Imagine if you were at the hospital for a routine check-up or an X-ray, and then a few months later you got a bill for a surgery or transplant that never happened, and ran up a huge bill?
This happened to snowboarder John Kuhn, was billed over $20,000 for a surgery that he never had. He went into the hospital and showed them that he had no scars, and therefore had not had any surgery, but the record was still there on the hospital’s records.
What this means is that the hospital’s hard drive had been hacked, and the information within had been stolen or sold. This isn’t an isolated case, either. Experts say that these kinds of incidents are happening much more frequently all over the world leading to an 11,000 percent increase between this year and last year alone.
Nearly 1 in 3 Americans deals with some kind of health record compromise, and most of the time they are completely unaware it happened, unless they see a bill. This means that criminals gain huge amounts of information about people, including their social security numbers, phone numbers, addresses, and even their personal health information. Many of these types of information are much more permanent than even credit card numbers, and last forever.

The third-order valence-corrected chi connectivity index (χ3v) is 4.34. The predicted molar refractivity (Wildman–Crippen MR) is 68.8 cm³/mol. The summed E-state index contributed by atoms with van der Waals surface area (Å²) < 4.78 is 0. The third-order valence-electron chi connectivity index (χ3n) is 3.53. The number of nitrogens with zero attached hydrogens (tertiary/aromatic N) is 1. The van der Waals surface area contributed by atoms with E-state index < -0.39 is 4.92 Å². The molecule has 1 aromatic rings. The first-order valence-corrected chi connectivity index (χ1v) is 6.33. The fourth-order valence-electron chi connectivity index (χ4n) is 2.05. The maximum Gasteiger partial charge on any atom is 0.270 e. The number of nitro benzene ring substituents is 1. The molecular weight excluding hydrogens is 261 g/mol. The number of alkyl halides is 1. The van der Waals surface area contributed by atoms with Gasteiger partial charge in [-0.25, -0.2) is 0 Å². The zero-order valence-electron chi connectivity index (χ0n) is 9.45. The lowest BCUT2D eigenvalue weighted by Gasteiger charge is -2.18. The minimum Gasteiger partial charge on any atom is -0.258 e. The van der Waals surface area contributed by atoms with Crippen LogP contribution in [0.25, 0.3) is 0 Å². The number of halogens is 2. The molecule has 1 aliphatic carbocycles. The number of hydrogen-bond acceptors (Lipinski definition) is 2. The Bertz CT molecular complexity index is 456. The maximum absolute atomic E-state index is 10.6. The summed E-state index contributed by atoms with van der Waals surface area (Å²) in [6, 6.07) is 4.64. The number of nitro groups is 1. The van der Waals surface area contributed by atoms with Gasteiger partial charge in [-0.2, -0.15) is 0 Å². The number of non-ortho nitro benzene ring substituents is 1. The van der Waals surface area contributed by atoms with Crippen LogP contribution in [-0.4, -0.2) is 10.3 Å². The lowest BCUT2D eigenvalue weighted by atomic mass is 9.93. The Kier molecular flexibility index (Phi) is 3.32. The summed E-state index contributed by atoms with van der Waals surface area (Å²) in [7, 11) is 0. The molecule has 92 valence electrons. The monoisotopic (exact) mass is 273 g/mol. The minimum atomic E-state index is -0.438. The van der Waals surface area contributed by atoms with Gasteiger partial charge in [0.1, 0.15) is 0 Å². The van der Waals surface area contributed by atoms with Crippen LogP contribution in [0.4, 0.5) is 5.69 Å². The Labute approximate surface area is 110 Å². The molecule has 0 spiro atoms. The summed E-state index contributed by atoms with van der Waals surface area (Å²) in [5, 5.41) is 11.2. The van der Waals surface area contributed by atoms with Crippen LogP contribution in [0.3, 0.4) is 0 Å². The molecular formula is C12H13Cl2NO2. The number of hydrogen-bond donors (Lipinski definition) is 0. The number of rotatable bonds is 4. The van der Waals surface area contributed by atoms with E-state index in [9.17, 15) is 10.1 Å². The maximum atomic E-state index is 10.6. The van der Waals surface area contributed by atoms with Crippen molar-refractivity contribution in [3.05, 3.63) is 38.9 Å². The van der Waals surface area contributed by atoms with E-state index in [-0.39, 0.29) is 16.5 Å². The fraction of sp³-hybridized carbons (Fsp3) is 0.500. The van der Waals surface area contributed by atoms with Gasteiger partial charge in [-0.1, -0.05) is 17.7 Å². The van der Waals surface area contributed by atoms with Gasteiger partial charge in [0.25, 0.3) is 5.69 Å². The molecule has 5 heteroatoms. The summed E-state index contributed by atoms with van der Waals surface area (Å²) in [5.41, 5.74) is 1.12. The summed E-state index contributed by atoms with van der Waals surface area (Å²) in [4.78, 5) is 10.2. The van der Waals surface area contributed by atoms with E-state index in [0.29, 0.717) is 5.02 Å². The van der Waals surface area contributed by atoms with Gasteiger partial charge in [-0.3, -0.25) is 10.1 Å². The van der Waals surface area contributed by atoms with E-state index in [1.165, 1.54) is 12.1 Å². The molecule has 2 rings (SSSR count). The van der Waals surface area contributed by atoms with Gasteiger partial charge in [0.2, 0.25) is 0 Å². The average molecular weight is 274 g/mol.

Later, these records show up in the dark web, where hackers advertise what they’ve been doing, and what they’ve stolen. They even make suggestions for you to use the information:
“You can use those profiles for normal fraud stuff or to get a brand new healthcare plan for yourself,” one hacker told an undercover NBC reporter. “This is where I get information from big data breeches as a commodity, and I sell them. Usually, the amounts of money made off of credit card charges are around $1-$3 apiece, and social security numbers bring about $15. But healthcare records, especially complete ones, I can sell for over $60.”
You can’t just cancel your personal information, and hackers know it. After they get all of that information, they own you. They create new accounts, fake your identities, and wreck your credit.
You have to protect yourself by implementing the following best security practices:
- Make your passwords more complicated, including adding numbers, symbols and capital letters
- Don’t use the same accounts for email, banking, and shopping transactions.
- Use PIN codes on IRS returns, and change them yearly
- Always avoid giving out your social security number, especially the last four digits. This applies even to hospitals, doctors, and rental agencies. You never know how secure their systems are.
“If possible, opt to create a PIN for sensitive information whenever possible,” says IBM Security Vice President Caleb Barlow. “Many hospitals are fine with that these days. Take time to ask about their security policies if possible. These days, you really have to worry about how people are protecting your information.”